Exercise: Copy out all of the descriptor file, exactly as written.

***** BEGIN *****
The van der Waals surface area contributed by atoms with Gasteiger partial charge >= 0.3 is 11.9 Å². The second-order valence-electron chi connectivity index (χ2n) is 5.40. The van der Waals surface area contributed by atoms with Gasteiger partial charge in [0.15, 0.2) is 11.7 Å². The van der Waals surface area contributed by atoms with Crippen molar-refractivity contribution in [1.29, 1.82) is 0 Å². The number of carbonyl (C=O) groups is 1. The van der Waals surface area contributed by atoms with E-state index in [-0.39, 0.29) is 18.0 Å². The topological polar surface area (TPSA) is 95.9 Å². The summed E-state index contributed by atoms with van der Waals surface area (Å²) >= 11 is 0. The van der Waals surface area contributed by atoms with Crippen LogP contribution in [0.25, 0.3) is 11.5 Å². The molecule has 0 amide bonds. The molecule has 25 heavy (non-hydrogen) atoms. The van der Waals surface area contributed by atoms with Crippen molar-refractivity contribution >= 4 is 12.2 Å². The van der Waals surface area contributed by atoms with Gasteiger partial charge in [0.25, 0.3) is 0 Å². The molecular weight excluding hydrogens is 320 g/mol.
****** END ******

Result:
The van der Waals surface area contributed by atoms with Gasteiger partial charge >= 0.3 is 11.9 Å². The second-order valence-electron chi connectivity index (χ2n) is 5.40. The van der Waals surface area contributed by atoms with Gasteiger partial charge in [0.15, 0.2) is 11.7 Å². The van der Waals surface area contributed by atoms with Crippen molar-refractivity contribution in [1.29, 1.82) is 0 Å². The number of carbonyl (C=O) groups is 1. The van der Waals surface area contributed by atoms with E-state index in [-0.39, 0.29) is 18.0 Å². The topological polar surface area (TPSA) is 95.9 Å². The summed E-state index contributed by atoms with van der Waals surface area (Å²) >= 11 is 0. The van der Waals surface area contributed by atoms with Crippen LogP contribution in [0.25, 0.3) is 11.5 Å². The molecule has 0 amide bonds. The molecule has 25 heavy (non-hydrogen) atoms. The van der Waals surface area contributed by atoms with Crippen molar-refractivity contribution >= 4 is 12.2 Å². The van der Waals surface area contributed by atoms with Gasteiger partial charge in [0.25, 0.3) is 0 Å². The molecular weight excluding hydrogens is 320 g/mol.